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Why John King’s Fight is Not Over

As many of you know, John King, co-founder along with wife Martha, of King Schools, was in a prolonged battle wth the FAA to regain his medical certification after he suffered a seizure in 2014 with no recurrences since. Just as we were going to press, King regained his certificate, the timing of which makes one wonder if the FAA gave in to public pressure to do the right thing. If so, we’re good with that.

The denial of King’s medical was understandable, at least at first. But as time went on, it became harder to see the FAA’s point of view. King had been seizure-free for years, and the majority of people who suffer a seizure for unknown reasons never have another. Despite this data and King’s clean bill of health since, the FAA denied him medical certification.

But King persisted in his attempt to win back his medical, even though the agency seemed to be closing its eyes and digging in its heels. So it was a huge surprise when a certificate showed up in King’s mailbox.

There were more than a few people who advised King to give up, to admit that the FAA had won and be satisfied that he had enjoyed a good run and leave it at that.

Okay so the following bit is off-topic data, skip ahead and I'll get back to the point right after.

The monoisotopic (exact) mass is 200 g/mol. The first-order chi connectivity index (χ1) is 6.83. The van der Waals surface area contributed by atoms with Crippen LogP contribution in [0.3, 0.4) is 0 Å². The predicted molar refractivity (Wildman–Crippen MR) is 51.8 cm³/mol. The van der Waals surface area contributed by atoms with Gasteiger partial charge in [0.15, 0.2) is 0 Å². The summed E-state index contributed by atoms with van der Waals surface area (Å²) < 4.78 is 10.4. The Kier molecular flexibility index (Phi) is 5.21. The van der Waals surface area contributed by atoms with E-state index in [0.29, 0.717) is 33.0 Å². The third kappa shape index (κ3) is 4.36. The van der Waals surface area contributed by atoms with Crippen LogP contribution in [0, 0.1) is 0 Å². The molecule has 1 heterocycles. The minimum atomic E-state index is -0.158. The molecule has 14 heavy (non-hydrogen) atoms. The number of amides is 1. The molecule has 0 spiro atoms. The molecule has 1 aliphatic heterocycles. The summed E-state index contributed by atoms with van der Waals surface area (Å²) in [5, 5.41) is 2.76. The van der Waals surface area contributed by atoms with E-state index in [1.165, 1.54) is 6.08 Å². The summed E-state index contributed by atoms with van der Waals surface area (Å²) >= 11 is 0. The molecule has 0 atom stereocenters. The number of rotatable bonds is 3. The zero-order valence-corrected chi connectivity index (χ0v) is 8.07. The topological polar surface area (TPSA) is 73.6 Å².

I’m glad he didn’t do that, though, admittedly, not as glad as he is. In the spirit of full disclosure, John and Martha are good friends. I’ve known them for 25 years and have passed with flying colors many an FAA exam thanks to their products. As is the case with me and probably with you, too, flying is everything to John and Martha. John would just as soon give up breathing as flying, so for him, fighting to regain his medical was a no-brainer, and it was lucky he had the resources to wage that war.

In the end, regardless of the outcome, the real question is, does the FAA provide fair treatment of pilots in the way it writes rules and issues denials? From a purely organizational point of view, the answer is “no.” The medical branch bases its medical judgments on decades-old ideas about health, illness and recovery, and updates its opinions about as often as Halley’s Comet swings by. The agency is the judge, jury and executioner in these matters, too. When it reviews an enforcement action, the arbiter is the same organization that issued the original finding. The deck is stacked.

Like many of you, I’m tired of putting up with outdated and archaic institutions that abuse the rights of the people they’re supposed to be serving. Can the FAA medical division be reformed? If you’re in doubt, please refer to my discussion of BasicMed above. Our best hope is to dismantle the FAA’s aeromedical branch and start from scratch. If our representatives are being honest about wanting to transform government, I can think of few better places to start the process.

If you want more commentary on all things aviation, go to our Going Direct blog archive.